A KING tide swamped Fraser Coast beaches about 9am on Saturday morning with keen photographers out and about snapping ocean shots.
Sand was eroded in some places while in other parts, there was no beach left to walk on as the waves crashed onto rock walls or rolled up onto the foreshore dunes.
Mayor Gerard O'Connell encouraged Fraser Coast residents to put their cameras to use during the king tide as a way of identifying locations vulnerable to any future sea level rise.
"What's more it gets the community involved in helping monitor sea level change," he said.
Photogrphers have also been asked to share their photos as part of the Witness King Tides Project which is designed to help people visualise what our coasts might look like in the future under conditions of sea level rise due to climate change.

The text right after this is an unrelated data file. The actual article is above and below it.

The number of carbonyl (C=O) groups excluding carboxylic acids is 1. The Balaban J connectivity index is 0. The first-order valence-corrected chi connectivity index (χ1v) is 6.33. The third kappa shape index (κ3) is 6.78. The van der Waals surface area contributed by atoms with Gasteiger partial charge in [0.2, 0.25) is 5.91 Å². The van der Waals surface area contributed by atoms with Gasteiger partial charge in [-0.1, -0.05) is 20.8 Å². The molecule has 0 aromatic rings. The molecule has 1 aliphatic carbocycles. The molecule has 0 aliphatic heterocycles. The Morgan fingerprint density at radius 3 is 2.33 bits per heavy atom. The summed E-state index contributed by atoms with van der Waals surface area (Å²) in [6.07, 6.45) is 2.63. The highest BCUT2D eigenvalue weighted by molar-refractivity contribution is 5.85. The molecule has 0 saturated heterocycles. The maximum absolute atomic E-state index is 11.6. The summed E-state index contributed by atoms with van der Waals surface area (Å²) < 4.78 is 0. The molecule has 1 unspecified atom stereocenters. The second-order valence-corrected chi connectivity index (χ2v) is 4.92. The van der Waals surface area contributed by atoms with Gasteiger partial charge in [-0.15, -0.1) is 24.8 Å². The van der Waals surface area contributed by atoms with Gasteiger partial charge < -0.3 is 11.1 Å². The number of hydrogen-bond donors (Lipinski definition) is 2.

Participants can upload their photographs to the Witness King Tides web portal to share images and create a visual database to assist with future planning for climate adaptation.
The Witness King Tide event builds on a pilot project run by Green Cross Australia in Queensland last year, where more than 1600 photos were shared to create a photographic mosaic of the coastline.
Mara Bun, Green Cross Australia chief executive, said the project was designed to get communities to record high sea levels at their local beach, wetland, inlet or mudflat.
"The www.witnesskingtides.org website tells people about the summer king tide events, outlines the best spots along the coast to see the impact and gives advice for taking great photos to upload and share," she said.
You can also share your photos with the Fraser Coast Chronicle via a tab on our website under the most popular stories list or via our Facebook page.
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